There had always been images of saints. I never wondered why it had been so. An evening prayer had always been in front of an image. In fact, it had been a prayer to an image only, an image which could either be cheaply bought or had been given away on any occasion. Similar images are ever-present in my life to this day.
Idealized ladies and gentlemen are virtually everywhere. I am surrounded by images. They include a promise of a new, better world, which can be obtained in exchange for a couple of pieces of silver. Not a high price to pay for the entrance into the commercial sacred. But, by doing so, will I regain the peace of mind? Will I become a better man?
Or perhaps it is only for a short while? Perhaps the portrayed “saints” want me to surrender to objects of temporary worship? I am already theirs and setting myself free will not be easy. Surely – socially, it will prove positive. My faith will become more focused on successive “indispensable” goods. With each act of buying, I fuel the economy, hence I am a cogwheel in a huge machinery. Is this the foundation of contemporary faith? Are we to become operated by advertisements, the media, the society or the government? Is this our ideal world conveyed by commercial images?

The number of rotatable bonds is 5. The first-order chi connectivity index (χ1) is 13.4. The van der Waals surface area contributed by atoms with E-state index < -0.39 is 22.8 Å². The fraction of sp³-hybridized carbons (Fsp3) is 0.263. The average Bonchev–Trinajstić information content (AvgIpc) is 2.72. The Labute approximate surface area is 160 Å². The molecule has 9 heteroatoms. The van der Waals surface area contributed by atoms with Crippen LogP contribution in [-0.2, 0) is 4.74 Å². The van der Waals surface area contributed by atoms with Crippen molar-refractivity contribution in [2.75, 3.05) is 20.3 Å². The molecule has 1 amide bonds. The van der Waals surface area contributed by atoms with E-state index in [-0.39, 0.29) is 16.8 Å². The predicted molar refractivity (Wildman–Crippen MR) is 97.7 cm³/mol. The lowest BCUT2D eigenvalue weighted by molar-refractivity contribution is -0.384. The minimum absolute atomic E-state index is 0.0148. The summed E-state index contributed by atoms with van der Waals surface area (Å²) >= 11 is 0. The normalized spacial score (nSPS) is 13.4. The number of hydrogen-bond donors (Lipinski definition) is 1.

Today’s images do not promise happiness in another life. It can be bought here and now – all I need to do is to pass through theft detectors and enter the “sphere of the sacred of a shopping mall”. After all, this is where we find all that is needed for our temporal salvation. For the time being! When the new season comes, new attributes of “salvation” will have to be bought. Money must always be circulating. Indeed, just as the Earth revolves around the Sun, we revolve around money.
The New York–based Andrew W. Mellon Foundation has hired Deborah Cullen-Morales as a program officer in its Arts and Cultural Heritage division
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